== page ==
The second experience was two days later.  I spent those days puzzling over this God who defied all of my expectations, committing who He was to memory day and night, barely sleeping or eating, but sustained by God’s love.  But over the course of those days the divine love slowly drained out of me—like a bucket with a small hole.  Finally, on the third day, the love passed, and I decided to go running late at night with my dogs at a wooded park.  Just as I arrived, an evil thought passed through my mind, and then another, and then another.  Each thought was more outrageous than the last—like a rising crescendo of evil.  I was stunned—not just by the wickedness of the thoughts—but that these thoughts clearly came from just outside of me—as if some unseen entity was subtly pushing them into my mind.  I immediately guessed that there must be something like evil spirits, and that God was allowing me to clearly distinguish their actions on me from my own thoughts.  I got out of the car and started my run—at a frantic pace—talking and shouting the whole way in praise, adoration and a desire for greater understanding.  That may seem strange, but I was excited because God had not left me an orphan—as I had feared, but He was continuing to show me more—even if it wasn’t good news.  As I ran I kept saying over and over,  “Are there demons?  There must be demons.”

Then just as I emerged from a hollow of trees into an intersection of paths and dirt roads, God answered my question.  Spread out below a large moon wrapped in smoky yellow clouds—like a scene straight out of a horror movie—a thousand or so furious demons streamed down the road toward me.  Some ran, some flew; some were husky, some thin and angular.  They looked like animal humanoids: like a thousand different failed genetic experiments.  Their skin or hides were burnt orange, dirt brown, lime green, electric red, but all ugly.  Though they looked monstrous, and though they strained to reach me as if they wanted to seize me, I was not afraid.  They were restrained at a distance of about fifty yards.  There was a kind of spiritual de-militarized zone between us, and I knew I was in God’s care—that He was showing me something under His protection.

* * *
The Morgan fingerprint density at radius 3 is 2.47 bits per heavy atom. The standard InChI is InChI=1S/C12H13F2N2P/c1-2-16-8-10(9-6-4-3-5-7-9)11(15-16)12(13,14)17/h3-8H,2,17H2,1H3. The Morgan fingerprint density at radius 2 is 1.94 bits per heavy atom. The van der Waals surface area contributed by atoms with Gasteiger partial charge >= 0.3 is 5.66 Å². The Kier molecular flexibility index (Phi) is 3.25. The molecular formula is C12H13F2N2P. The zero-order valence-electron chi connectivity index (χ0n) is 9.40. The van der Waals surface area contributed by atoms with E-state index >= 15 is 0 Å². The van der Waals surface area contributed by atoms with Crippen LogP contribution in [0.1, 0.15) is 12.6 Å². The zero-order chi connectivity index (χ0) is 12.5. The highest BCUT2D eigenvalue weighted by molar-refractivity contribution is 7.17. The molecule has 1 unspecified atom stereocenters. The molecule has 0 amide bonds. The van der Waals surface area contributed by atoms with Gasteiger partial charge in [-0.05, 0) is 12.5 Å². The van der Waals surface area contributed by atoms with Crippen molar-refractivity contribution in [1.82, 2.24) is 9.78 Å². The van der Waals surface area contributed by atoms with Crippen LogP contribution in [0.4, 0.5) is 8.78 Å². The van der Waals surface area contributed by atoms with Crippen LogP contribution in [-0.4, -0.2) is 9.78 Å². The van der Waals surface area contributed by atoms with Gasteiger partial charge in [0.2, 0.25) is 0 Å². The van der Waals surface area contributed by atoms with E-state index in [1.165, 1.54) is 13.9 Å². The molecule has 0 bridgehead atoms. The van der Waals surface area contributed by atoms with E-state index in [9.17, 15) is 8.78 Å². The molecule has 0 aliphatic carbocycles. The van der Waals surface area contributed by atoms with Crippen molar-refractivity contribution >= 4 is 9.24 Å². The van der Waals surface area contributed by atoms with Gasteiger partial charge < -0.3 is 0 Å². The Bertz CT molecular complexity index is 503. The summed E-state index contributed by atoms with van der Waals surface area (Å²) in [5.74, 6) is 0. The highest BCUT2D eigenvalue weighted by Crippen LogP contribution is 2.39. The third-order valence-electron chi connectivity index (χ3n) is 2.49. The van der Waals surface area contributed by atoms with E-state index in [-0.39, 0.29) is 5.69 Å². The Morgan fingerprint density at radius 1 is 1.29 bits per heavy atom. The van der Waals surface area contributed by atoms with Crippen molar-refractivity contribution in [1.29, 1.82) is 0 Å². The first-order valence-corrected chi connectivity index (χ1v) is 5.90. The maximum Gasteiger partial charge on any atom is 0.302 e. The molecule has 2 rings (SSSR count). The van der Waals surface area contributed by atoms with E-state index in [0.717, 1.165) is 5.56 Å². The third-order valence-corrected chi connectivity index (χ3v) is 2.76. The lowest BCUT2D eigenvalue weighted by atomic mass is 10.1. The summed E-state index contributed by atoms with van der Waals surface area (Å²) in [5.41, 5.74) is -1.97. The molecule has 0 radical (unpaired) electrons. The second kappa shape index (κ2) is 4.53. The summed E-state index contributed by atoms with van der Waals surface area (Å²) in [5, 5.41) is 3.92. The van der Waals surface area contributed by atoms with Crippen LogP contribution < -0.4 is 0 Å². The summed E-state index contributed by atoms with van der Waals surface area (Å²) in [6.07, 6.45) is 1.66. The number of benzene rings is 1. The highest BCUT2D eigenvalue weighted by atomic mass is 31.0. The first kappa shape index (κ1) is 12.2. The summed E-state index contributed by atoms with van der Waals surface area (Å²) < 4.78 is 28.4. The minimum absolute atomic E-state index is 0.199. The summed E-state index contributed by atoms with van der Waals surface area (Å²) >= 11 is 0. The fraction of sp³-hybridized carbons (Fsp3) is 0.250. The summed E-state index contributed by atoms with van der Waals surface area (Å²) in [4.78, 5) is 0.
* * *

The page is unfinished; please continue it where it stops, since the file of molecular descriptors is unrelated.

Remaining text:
Demons harass St. Anthony of the Desert


Someone might wonder, “Is that what demons really look like?  Has God given these pure spirits an eternal appearance as animal humanoids?”   No, I don’t believe so.  They appear that way because the point is they are grossly deformed—at war with their own angelic nature.  They were given perfect form when they were created—they were the stars of heaven: shining lights of purity, intellect, power and order.  And now they are formless in a sense, and so they usually appear like a rumpled sheet of deep blackness moving through our world.  They have lost their shining purity.  Their intellect is warped—no longer disciplined and perfectly rational—and so they often prefer a small short-term victory over us to a greater long-term advantage.  God has stripped them of most of their raw power.  He has largely neutered them, and so they rage because they have a memory of their former self.  They yearn to de-form the things of God—what God has lovingly given form to.  So they want to deform our souls, our families, our sexuality, our relationship with neighbor and the material world.  And they want to deform our holy liturgies and Church traditions.

2 comments:

  1. We too lose our "form" when we conform to sin. It actually changes physical appearances. and certainly a darkening of the intellect is so apparent. Like when DOCTORS claim that the unborn are not babies until a certain point. I heard one say 6 months, one 3 months. I hear irrational talk constantly at abortion clinics from various people. It is astounding. Satan's presence is so obvious there. He wants death and destruction. He wants to destroy the sacred bond between mothers and fathers, and their children. He is all about destruction of all people, as we are created in the image and likeness of God.

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    1. You mention how sin "actually changes physical appearances." I've noticed that people who have been in a state of grace for a long time look fresh and have an honest smile and open face. They also produce a calming/soothing effect when you are around them. On the other hand, people who have been in a state of grave sin for many years look weary, jaded and on edge. I once looked like that ;-